It wasn’t enough to sack them on the spot: Vodofone this week added to the insult by inserting promotional material for their phones to the termination letters that 400 staff received.
[ Full Story » ]

Champion Workers Left With Nothing
Around 30 former employees of Champion Forms Marrickville are picketing their plant in an attempt to get paid for entitlements that are rightfully their’s. They are victims of a high-finance scheme gone wrong.
[ Full Story » ]

Bid for Reasonable Hours to AIRC
A test case being filed in the Australian Industrial Relations Commission this week sets out to create new award guidelines for reasonable working hours.
[ Full Story » ]

Political Economy Courses at Sydney University
Union members and activists wanting to come to grips the economic orthodoxies that bombard us daily will find excellent alternatives supplied by the courses presented at Sydney University by the Political Economy Group. They are an ideal antidote to the nostrums of the Economically Correct.
[ Full Story » ]

Activist Notebook
Action on Burma, discussion on workplace democracy and politicis in the pub are all on this week's activist agenda.
[ Full Story » ]


Letters to the Editor
  • New Editorial Guidelines

  • Letter to Canberra

  • A Fowler Smell

  • Who Saved May Day?

  • Editorial

    A Right Royal Stuff-Up

    You can picture it can't you? Howard and his acolytes poring over the polling and realizing they need a miracle to avoid electoral oblivion and looking for something, anything to turn the tide.

    'What about the unions?' some bright spark offers. 'A Vote for Labor is a Vote for the the Corrupt Union Movement' - it's worked before, why can't it work now?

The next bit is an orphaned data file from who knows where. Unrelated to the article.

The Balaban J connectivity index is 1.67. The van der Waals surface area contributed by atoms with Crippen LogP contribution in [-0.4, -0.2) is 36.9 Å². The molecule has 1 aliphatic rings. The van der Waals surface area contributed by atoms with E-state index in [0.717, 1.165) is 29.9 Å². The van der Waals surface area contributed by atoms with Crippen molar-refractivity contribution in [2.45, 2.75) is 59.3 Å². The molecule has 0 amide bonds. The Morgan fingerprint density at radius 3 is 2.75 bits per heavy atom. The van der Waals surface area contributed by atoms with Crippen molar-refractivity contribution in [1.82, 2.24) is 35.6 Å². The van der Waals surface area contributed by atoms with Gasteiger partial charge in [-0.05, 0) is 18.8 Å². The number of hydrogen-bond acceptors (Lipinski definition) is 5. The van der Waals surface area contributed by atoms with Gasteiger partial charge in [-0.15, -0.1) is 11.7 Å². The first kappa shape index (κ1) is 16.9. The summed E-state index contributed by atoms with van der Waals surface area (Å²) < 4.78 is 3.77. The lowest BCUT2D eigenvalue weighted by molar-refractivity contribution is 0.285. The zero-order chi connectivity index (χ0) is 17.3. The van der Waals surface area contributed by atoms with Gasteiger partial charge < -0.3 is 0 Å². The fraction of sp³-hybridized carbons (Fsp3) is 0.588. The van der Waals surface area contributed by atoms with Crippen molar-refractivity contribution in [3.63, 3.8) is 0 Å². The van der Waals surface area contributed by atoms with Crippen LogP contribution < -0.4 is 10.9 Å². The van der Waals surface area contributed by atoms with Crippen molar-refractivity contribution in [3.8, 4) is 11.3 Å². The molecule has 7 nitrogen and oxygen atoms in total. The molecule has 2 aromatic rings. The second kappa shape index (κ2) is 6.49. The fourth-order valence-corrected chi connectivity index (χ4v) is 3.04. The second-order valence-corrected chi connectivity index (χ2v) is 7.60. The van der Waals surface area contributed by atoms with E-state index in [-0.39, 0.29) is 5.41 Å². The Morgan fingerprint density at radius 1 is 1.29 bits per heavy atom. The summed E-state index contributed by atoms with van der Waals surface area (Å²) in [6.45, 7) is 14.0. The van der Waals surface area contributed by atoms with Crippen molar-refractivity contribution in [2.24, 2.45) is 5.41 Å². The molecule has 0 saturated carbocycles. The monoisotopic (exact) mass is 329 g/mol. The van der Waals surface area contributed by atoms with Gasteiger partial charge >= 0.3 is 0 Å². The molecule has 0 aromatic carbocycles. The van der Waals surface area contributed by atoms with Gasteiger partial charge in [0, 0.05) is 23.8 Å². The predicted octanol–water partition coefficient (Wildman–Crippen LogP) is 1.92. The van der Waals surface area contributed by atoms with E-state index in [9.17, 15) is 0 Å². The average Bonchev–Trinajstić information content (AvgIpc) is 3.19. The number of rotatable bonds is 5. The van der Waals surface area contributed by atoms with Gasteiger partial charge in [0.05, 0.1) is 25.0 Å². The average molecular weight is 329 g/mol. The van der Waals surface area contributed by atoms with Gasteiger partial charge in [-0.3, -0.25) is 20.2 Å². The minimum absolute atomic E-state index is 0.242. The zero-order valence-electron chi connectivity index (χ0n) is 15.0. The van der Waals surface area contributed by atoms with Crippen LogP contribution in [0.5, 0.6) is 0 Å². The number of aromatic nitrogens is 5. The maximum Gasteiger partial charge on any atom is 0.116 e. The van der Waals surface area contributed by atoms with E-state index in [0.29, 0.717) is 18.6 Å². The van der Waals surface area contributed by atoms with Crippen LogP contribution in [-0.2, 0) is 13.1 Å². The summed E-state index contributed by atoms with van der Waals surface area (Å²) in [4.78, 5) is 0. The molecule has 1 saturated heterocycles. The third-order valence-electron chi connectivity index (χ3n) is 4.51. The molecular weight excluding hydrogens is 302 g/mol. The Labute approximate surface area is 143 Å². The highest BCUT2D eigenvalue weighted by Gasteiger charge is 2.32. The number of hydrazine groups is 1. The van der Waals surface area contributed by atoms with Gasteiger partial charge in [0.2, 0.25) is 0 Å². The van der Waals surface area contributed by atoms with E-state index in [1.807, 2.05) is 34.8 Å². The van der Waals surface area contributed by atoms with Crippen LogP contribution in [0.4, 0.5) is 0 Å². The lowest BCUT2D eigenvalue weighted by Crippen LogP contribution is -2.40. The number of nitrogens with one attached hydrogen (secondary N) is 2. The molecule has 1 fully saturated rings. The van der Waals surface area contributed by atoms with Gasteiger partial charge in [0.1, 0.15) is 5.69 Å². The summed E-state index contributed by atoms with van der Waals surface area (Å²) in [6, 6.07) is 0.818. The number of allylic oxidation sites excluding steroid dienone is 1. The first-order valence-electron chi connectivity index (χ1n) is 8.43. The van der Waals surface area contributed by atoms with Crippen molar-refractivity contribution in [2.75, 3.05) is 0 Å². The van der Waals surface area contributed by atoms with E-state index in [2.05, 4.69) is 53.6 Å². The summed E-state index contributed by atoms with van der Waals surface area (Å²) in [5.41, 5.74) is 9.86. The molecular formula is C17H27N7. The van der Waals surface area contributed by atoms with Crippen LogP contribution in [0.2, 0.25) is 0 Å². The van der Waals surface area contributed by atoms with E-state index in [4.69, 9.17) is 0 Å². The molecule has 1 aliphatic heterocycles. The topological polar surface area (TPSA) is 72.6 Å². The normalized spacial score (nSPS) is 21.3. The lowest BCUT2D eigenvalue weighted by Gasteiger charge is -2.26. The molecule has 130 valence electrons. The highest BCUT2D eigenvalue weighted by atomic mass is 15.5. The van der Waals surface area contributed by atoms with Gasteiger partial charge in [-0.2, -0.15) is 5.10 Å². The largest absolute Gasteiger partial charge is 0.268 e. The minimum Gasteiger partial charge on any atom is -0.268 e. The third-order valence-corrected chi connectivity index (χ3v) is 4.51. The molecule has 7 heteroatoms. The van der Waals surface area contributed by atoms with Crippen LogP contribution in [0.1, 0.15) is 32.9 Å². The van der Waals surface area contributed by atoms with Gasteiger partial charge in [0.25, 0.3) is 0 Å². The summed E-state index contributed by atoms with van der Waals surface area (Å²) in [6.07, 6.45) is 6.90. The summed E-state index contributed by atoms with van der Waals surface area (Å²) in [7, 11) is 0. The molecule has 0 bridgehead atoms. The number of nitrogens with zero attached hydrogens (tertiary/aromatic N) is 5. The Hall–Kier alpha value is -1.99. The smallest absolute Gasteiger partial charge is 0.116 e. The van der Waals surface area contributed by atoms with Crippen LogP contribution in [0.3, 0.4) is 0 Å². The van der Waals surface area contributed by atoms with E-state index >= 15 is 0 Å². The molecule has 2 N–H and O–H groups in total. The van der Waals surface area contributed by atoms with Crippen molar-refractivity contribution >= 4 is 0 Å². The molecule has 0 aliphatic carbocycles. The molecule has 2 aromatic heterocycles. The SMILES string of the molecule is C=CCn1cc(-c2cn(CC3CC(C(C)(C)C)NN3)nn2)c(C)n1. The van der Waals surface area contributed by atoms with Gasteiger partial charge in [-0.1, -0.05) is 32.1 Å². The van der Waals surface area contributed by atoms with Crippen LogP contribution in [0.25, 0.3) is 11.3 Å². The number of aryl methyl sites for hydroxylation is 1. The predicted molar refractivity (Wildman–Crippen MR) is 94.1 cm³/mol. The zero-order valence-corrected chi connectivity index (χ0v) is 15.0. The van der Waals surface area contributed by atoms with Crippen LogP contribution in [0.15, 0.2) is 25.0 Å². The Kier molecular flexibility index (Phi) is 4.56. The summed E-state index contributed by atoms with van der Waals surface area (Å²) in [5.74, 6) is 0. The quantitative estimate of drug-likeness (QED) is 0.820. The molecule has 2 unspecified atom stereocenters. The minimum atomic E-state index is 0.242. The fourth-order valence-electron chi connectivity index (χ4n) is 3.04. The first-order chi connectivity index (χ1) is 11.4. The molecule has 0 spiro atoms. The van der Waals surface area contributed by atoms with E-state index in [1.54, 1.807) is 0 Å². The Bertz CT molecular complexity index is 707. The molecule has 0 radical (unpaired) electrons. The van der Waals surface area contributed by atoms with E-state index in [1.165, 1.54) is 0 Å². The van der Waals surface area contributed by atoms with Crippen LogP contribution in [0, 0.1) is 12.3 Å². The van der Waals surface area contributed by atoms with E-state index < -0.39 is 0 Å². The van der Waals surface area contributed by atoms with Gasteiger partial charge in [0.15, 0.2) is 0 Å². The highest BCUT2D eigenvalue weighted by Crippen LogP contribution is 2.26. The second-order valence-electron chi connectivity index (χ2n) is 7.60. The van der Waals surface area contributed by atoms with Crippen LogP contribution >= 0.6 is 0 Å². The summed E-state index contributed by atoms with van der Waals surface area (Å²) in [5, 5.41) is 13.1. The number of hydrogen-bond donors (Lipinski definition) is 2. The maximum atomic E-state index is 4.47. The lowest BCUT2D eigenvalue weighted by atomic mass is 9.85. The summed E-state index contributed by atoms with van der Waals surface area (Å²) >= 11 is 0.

Step forward Tony Abbott, Howard loyalist, ambitious bovver boy and new 'minister for putting the horns on the communist devil'.

    Gets his mate the Employment Advocate to scour the papers for some unsubstantiated allegations, put the words 'official report' on the title page, and you're on your way.

    And so a plot is hatched to elevate an internal union struggle into a national political issue - despite the fact that the construction industry has been at its most stable and productive for the past decade.

    But something is wrong - Royal Commissions are in the air - but not about unions. This time it's the collapse of one of the Liberals' largest corporate donors and whether 'Sloppy' Joe Hockey should have seen the tidal wave coming.

    Too late, Hamburger has done his job (as it is) and released the report. Abbott is caught in the spotlight - should he bash the unions or go against every fibre in his psyche and hold back.

    The three week 'delay' to 'consider' the Hamberger 'report' is really an attempt to clear HIH our of the news before announcing the Royal Commission Howard and Abbott are so desperate to unleash on the union movement.

    But they should be wary: these type of circuses have backfired on previous Tory government; attempts to expose union corruption typically end up casting a far darker shadow on the captains of industry.

    There have been some conspiracies that deserve investigation in recent times: take the systematic theft of employee entitlements; the brutal use of lock-outs to beat workforces into submission and the legislated technique to drive down wages through publicy-funded promotion of individual contracts.

    But you won't get any of these in a terms of reference emanating from this government - that would take a real commitment to working people. As has always been the case, its so much easier to try and bash their representatives.

    Whatever the outcome, most Australians will see through the cynicism. Asked the question 'who has too much power - trade unions or corporate Australia?' most would opt for Howard's mates.

    If they want a battle on this field, bring it on: Hands off the unions. It's time to focus on the corporate sector.

    Peter Lewis
    Editor


    Columns

    Soapbox Lockerroom From Trades Hall Toolshed
    Soapbox lockerroom trades hall Toolshed
    The Last of the Webmasters Survivor III – The NRL Paul Howes’ Week on the Web Sloppy Joe